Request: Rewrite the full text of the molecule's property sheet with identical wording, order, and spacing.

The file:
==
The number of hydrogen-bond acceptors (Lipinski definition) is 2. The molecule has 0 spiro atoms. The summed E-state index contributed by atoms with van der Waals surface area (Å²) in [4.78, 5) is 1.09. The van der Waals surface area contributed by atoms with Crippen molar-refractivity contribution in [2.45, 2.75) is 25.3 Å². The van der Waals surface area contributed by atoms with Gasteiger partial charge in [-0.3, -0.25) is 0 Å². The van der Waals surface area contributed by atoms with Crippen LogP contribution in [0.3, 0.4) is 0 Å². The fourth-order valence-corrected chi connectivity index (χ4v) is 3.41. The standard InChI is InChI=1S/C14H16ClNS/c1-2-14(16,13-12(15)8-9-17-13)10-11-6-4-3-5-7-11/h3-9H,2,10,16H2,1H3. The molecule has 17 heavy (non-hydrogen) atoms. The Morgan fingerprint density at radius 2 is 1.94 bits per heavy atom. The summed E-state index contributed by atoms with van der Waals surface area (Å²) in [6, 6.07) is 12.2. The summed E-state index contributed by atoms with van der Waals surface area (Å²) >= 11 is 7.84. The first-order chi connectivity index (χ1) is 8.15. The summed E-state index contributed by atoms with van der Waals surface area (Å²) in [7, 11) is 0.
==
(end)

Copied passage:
The number of hydrogen-bond acceptors (Lipinski definition) is 2. The molecule has 0 spiro atoms. The summed E-state index contributed by atoms with van der Waals surface area (Å²) in [4.78, 5) is 1.09. The van der Waals surface area contributed by atoms with Crippen molar-refractivity contribution in [2.45, 2.75) is 25.3 Å². The van der Waals surface area contributed by atoms with Gasteiger partial charge in [-0.3, -0.25) is 0 Å². The van der Waals surface area contributed by atoms with Crippen LogP contribution in [0.3, 0.4) is 0 Å². The fourth-order valence-corrected chi connectivity index (χ4v) is 3.41. The standard InChI is InChI=1S/C14H16ClNS/c1-2-14(16,13-12(15)8-9-17-13)10-11-6-4-3-5-7-11/h3-9H,2,10,16H2,1H3. The molecule has 17 heavy (non-hydrogen) atoms. The Morgan fingerprint density at radius 2 is 1.94 bits per heavy atom. The summed E-state index contributed by atoms with van der Waals surface area (Å²) in [6, 6.07) is 12.2. The summed E-state index contributed by atoms with van der Waals surface area (Å²) >= 11 is 7.84. The first-order chi connectivity index (χ1) is 8.15. The summed E-state index contributed by atoms with van der Waals surface area (Å²) in [7, 11) is 0.